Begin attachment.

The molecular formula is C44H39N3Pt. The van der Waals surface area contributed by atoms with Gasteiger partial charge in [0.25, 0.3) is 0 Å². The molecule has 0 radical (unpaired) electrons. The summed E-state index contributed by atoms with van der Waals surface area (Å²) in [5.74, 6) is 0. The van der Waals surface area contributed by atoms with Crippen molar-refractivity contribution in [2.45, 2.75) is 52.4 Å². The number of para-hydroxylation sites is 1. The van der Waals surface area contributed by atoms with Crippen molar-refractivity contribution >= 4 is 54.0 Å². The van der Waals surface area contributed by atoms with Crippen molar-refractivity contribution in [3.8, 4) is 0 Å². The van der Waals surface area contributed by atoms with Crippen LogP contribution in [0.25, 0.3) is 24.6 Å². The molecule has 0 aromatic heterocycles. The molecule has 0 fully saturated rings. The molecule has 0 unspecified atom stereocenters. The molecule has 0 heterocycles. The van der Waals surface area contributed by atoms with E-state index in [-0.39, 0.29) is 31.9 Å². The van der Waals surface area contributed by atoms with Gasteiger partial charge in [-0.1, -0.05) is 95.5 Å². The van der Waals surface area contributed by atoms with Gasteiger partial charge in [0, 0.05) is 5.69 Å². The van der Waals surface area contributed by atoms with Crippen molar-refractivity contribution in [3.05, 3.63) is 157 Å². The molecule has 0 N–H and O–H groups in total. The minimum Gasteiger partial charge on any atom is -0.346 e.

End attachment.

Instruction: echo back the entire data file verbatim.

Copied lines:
The molecular formula is C44H39N3Pt. The van der Waals surface area contributed by atoms with Gasteiger partial charge in [0.25, 0.3) is 0 Å². The molecule has 0 radical (unpaired) electrons. The summed E-state index contributed by atoms with van der Waals surface area (Å²) in [5.74, 6) is 0. The van der Waals surface area contributed by atoms with Crippen molar-refractivity contribution in [2.45, 2.75) is 52.4 Å². The number of para-hydroxylation sites is 1. The van der Waals surface area contributed by atoms with Crippen molar-refractivity contribution >= 4 is 54.0 Å². The van der Waals surface area contributed by atoms with Crippen molar-refractivity contribution in [3.8, 4) is 0 Å². The van der Waals surface area contributed by atoms with Crippen LogP contribution in [0.25, 0.3) is 24.6 Å². The molecule has 0 aromatic heterocycles. The molecule has 0 fully saturated rings. The molecule has 0 unspecified atom stereocenters. The molecule has 0 heterocycles. The van der Waals surface area contributed by atoms with E-state index in [-0.39, 0.29) is 31.9 Å². The van der Waals surface area contributed by atoms with Gasteiger partial charge in [-0.1, -0.05) is 95.5 Å². The van der Waals surface area contributed by atoms with Gasteiger partial charge in [0, 0.05) is 5.69 Å². The van der Waals surface area contributed by atoms with Crippen molar-refractivity contribution in [3.05, 3.63) is 157 Å². The molecule has 0 N–H and O–H groups in total. The minimum Gasteiger partial charge on any atom is -0.346 e.